I recently reviewed the sales manager job description for a Fortune 500 company, and 85% of their sales managers’ responsibilities were related, either directly or indirectly, to sales coaching. Then my partner and I conducted in-person interviews with four of their regional sales managers, and asked, “What percentage of your time do you actually spend one-on-one with a salesperson?” Not one of the sales managers told us they spent more than 10% of their time, one-on-one, with a salesperson!
So for this company, 10% of a sales manager’s day was actually being spent on achieving 85% of what the company expected a sales manager to accomplish. Talk about productivity disconnect!
The biggest time-waster that sales managers told us that prevented them from spending more time coaching reps boiled down to this – fire-fighting and daily distractions. Clearly, for you to achieve maximum sales leadership effectiveness, you must spend considerably more than 10% of your time coaching salespeople.
Here are five reasons why sales managers allow themselves to get stuck in the reactive trap:
1. Solve problems quickly. Let’s face it….you can complete the task faster than a salesperson. That’s why you were promoted into a sales leadership responsibility. The problem is, sales management is getting things done through others. And if you solve everyone else’s problems guess what your reward is…..yep, more of other people’s problems. So, resist the temptation to be everybody else’s fix-it person.
2. “If I solve reps’ problems, they will make more sales calls.” Ha! If you believe this old wive’s tale I have some real estate in eastern Nevada to show you.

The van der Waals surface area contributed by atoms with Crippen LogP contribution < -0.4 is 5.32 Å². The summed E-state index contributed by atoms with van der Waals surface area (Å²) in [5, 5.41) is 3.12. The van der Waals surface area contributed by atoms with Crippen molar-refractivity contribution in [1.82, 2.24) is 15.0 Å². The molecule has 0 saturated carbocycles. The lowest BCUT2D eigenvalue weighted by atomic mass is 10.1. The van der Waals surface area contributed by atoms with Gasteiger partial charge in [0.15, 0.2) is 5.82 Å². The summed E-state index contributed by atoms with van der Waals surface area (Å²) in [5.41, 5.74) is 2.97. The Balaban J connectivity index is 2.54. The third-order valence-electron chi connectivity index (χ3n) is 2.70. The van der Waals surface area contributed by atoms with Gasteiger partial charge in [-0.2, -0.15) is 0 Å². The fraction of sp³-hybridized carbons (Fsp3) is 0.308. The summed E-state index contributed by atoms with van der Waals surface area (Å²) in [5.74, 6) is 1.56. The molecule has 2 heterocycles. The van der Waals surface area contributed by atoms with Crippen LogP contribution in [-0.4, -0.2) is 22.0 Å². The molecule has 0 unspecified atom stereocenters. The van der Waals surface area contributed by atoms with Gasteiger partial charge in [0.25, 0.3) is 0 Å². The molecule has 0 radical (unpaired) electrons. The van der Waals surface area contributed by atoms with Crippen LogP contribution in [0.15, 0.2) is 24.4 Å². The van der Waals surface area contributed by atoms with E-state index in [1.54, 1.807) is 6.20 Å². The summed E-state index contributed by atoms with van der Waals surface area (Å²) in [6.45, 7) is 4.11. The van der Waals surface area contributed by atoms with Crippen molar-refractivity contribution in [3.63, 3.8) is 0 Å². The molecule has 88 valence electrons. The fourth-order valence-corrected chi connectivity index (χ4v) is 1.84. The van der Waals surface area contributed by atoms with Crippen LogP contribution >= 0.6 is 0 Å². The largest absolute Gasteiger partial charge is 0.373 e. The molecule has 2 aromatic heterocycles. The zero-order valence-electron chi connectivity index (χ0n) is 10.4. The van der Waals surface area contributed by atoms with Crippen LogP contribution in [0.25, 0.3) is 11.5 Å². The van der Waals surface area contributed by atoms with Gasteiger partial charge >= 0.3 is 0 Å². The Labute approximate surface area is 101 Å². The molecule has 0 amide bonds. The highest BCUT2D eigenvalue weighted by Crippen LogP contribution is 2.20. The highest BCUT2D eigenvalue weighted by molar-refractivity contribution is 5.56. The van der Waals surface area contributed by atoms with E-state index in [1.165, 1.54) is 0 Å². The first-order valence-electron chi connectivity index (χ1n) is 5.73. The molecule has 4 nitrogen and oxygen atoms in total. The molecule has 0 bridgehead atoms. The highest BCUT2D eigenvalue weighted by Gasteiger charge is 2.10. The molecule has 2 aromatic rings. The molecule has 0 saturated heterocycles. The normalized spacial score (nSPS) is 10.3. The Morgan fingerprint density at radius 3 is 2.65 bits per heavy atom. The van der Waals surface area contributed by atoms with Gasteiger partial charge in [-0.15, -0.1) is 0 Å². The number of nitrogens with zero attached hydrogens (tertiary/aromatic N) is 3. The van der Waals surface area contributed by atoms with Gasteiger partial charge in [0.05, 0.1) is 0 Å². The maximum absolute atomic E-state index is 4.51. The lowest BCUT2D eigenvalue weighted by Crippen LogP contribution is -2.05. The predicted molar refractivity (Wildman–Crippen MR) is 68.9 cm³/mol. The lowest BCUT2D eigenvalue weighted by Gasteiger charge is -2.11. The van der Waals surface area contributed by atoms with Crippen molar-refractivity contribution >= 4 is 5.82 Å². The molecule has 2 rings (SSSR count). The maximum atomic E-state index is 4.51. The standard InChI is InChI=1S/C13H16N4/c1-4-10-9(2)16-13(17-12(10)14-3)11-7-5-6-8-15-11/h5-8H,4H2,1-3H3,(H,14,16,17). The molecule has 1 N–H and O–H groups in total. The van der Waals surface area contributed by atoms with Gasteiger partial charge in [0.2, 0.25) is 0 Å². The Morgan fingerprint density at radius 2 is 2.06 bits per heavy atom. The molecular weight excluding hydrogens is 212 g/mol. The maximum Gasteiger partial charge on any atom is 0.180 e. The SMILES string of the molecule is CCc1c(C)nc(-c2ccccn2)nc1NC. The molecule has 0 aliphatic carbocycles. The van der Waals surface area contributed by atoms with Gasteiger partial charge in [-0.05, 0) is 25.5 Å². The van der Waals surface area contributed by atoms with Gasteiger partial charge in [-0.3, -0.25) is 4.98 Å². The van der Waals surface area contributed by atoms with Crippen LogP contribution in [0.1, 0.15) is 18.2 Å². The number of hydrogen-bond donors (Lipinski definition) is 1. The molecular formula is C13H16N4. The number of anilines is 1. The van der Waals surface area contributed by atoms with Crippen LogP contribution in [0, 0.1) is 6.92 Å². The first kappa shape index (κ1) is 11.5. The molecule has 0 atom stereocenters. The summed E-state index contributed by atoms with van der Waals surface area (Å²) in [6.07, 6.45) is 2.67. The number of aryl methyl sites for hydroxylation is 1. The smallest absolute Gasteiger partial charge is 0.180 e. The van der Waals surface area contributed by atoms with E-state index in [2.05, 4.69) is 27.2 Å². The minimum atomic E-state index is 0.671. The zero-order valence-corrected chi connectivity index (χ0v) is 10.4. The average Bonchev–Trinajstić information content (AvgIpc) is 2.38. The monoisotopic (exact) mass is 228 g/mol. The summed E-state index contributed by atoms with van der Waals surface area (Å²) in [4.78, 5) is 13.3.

3. You take pride in being decisive. You were promoted because you are an action-oriented, take-charge person with a high activity level. Problem is, you don’t know when to just say no.
4. We’re seen as creative and innovative. A natural human tendency is the desire to be needed by others. But this tendency is robbing you of your leadership productivity. At the end of each day ask yourself, “Is anybody on my sales team better than they were yesterday, as a result of my sales coaching abilities?”
5. Urgency brings stress, but is also intoxicating. You want your salespeople to have a sense of urgency. OK, fine. I agree that all great salespeople do possess a sense of urgency to surpass their sales quota. But you’re not a salesperson anymore! And besides, you can’t teach a salesperson to have a sense of urgency. I’m an experienced sales trainer, and I know this.
“I have met the enemy, and he is us,” the comic strip Pogo said. Every one of the five reasons above is a choice that you make, and you can just as easily make a different choice. Your skill, and more importantly – your will to resist these five reasons for getting stuck in the reactive trap, is a critical success factor in your ability to devote the time it takes to develop your salespeople into peak sales performers. Choose to step out of this reactive sales management trap!
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